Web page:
Opinion No. 98-3
April 8, 1998
TOPIC: Candidate using "Judge" on political advertising.
DIGEST: A candidate who is not a judge may not use the "Judge" in advertising in a way that would make people think he or she already was a judge.
REFERENCES: Illinois Supreme Court Rules 67A(3)(d)(ii) and 67B(1)(c); In Re Tully, 2 Ill. Cts. Com. 150, 157 (1991).
A judicial candidate who is not currently a judge wants to use, on campaign literature and political buttons, his or her picture and his or her name followed by "Circuit Judge".
Is this appropriate political campaigning?
If a candidate is not a circuit judge, it would be misleading to use campaign buttons, advertising or literature that would give the impression that the candidate was currently a circuit judge. Rule 67A(3)(d)(ii) says:
A. All Judges and Candidates...A candidate for judicial a office shall not...knowingly misrepresent the identity, qualifications, present position or other fact concerning the candidate....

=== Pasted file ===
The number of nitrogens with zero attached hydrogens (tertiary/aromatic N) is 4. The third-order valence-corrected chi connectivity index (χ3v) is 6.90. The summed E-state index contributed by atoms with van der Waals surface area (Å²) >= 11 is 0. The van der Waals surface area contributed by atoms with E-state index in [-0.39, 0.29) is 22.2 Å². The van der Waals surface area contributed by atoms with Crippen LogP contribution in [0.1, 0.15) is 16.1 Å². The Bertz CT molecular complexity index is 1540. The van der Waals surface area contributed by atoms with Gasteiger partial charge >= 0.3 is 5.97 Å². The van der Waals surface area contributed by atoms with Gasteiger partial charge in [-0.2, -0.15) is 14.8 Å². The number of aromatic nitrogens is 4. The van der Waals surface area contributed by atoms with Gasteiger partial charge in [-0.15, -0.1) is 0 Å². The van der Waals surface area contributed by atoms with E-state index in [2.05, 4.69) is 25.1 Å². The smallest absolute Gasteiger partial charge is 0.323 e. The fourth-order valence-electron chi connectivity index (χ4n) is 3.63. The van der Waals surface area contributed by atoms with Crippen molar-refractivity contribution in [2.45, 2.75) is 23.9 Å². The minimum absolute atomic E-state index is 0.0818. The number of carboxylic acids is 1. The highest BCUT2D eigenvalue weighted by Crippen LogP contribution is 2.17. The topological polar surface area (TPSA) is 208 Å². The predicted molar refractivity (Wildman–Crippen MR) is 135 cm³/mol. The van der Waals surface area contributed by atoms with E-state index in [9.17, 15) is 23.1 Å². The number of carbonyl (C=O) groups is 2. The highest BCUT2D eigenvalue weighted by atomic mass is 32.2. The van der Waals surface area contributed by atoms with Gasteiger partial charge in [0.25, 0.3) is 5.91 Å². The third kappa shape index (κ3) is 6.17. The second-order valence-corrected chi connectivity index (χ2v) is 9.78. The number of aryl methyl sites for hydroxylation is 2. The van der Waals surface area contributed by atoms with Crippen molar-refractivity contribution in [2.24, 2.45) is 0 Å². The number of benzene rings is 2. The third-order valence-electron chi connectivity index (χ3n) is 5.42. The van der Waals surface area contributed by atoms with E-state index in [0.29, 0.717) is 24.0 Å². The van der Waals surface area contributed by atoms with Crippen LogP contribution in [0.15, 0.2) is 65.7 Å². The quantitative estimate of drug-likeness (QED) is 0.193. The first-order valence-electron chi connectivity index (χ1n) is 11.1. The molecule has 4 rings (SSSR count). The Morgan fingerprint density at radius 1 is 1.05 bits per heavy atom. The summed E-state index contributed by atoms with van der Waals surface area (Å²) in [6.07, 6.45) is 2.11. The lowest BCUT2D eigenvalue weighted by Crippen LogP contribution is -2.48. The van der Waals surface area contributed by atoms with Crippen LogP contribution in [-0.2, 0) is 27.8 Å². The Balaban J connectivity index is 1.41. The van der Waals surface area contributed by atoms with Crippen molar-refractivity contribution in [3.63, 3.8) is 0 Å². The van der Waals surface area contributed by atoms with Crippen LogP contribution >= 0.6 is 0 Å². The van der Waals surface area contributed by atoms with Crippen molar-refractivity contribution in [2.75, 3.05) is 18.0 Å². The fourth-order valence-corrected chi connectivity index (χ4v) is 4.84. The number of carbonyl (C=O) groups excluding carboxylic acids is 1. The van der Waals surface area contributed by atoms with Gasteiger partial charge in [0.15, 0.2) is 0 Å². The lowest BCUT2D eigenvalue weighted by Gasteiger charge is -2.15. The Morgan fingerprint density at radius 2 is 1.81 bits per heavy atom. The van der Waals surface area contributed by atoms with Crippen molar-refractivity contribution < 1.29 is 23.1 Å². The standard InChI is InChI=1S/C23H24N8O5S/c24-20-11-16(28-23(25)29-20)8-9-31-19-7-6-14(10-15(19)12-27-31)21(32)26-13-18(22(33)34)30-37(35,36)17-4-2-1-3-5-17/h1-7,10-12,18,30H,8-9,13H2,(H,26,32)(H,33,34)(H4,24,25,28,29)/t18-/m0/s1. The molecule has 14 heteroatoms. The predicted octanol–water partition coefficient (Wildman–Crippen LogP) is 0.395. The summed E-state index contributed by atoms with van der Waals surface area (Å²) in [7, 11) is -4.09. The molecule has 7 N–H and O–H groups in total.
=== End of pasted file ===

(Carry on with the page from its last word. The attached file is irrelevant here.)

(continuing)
The Illinois Courts Commission found in In Re Tully, that then Circuit Judge John P. Tully violated Rule 67B(1)(c) when he allowed a campaign advertisement which was headed with the phrase "VOTE FOR JOHN P. TULLY APPELLATE COURT JUDGE" since it misrepresented the position that the judge currently held. While reprimanding him, the Commission noted that the statement was misleading and implied that the respondent was running for retention rather than election.
A candidate for judicial office who uses any campaign literature, advertisement or button which would mislead the reader to fairly believe that the candidate was already a judge or was running for retention as opposed to election, would violate the Code of Judicial Conduct.